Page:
Lake Bluff Brewing Co.: Open since March, this tiny brewpub in an idyllic stretch of suburban brick storefronts grew out of a love of home brewing between friends Dave Burns, 38, and Rodd Specketer, 41.

"People were always asking, 'Where can we get more of this?'" Burns said. "There was so much interest that we thought it could be good for us and good for Lake Bluff. And it's a fun job."

Lake Bluff Brewing has been more than fun; it has been busy. Within months the friends ordered two more fermentation tanks to double capacity.

"We were almost out of beer a week after we opened," Burns said. "Our place was packed pretty much nonstop."

Both men still have other jobs as well Burns is at Abbott Laboratories in information technologies, and Specketer is a banker at JPMorgan. But with standing-room occupancy several days a week, there's no telling how long that will last. Burns was the sole brewer until May, when they hired Mike Dorneker, a recent graduate of the Siebel Institute brewing school.

Lake Bluff Brewing pours its beer only at its handsome, wood-heavy pub for now which includes growlers to go (glass jugs filled with draft beer) but eventually plans to keg its beer for distribution. Lake Bluff's eight draft beers are generally true to styles, albeit a bit bolder.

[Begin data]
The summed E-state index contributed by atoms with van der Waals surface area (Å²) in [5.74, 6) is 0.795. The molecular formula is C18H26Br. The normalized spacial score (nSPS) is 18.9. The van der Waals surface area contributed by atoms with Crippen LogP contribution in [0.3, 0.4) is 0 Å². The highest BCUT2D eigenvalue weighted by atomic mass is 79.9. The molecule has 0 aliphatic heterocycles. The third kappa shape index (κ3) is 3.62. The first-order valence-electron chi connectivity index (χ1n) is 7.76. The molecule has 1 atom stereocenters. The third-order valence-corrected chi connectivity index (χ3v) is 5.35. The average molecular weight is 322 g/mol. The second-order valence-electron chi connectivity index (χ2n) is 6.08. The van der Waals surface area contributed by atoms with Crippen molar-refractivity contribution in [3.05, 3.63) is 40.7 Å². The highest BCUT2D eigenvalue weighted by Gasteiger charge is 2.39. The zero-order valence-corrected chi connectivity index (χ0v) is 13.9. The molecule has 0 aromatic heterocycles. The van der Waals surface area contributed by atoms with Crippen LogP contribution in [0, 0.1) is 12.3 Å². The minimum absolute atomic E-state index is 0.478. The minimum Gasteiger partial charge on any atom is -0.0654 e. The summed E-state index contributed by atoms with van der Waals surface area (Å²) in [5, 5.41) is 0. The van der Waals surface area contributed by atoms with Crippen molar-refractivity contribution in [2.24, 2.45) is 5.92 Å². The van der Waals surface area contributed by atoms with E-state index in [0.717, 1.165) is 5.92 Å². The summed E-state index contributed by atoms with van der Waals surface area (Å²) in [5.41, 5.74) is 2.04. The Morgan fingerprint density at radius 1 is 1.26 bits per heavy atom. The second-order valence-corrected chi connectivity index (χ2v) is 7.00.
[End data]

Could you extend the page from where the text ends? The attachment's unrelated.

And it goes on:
"We're not coming up with crazy ways to brew differently, but we are pushing the envelope," Burns said. "Like our blond: It's much bigger and hoppier than what you usually see."

It's also a good reason to drive north.

Try it: Lake Bluff's Bohemian Blonde is an aggressively hopped, lighter beer, which results in a fantastically bold, easy drinking ale. Not to be missed, especially during summer.

How to find it: Lake Bluff Brewing Co. (16 E. Scranton Ave., Lake Bluff.; 224-544-5179; lbbrew.com) is a brew pub with a small, local-centric menu of sandwiches and snacks. It plans to keg its beer for distribution in Lake County in the coming months and eventually in Chicago.

Chicago Beer Co.: This company's beer has been on store shelves and bar taps for close to a year, but you'd hardly be blamed for not knowing. The simply named company arrived with just one beer Windy City Wheat and in locations such as 7-Eleven, U.S. Cellular Field and Jewel-Osco. Not exactly craft beer hot spots.

Despite the lack of buzz, the brand could be poised to break out: Its second beer, Pier Pale Ale, hits taps and shelves this month, and a lager is scheduled to launch in September.

Co-owner Kevin Cohoon said his beers are intended to be a "classy, fun and luxurious brand that brags about Chicago."

"We want to develop products that Chicagoans will be excited about, yet invite those visiting this great city to share in the history and excitement," Cohoon said in an email.

The beer is contract-brewed at Stevens Point Brewery in Stevens Point, Wis., but Cohoon said he and his brother, a co-owner, are scouting land for a brewery of their own.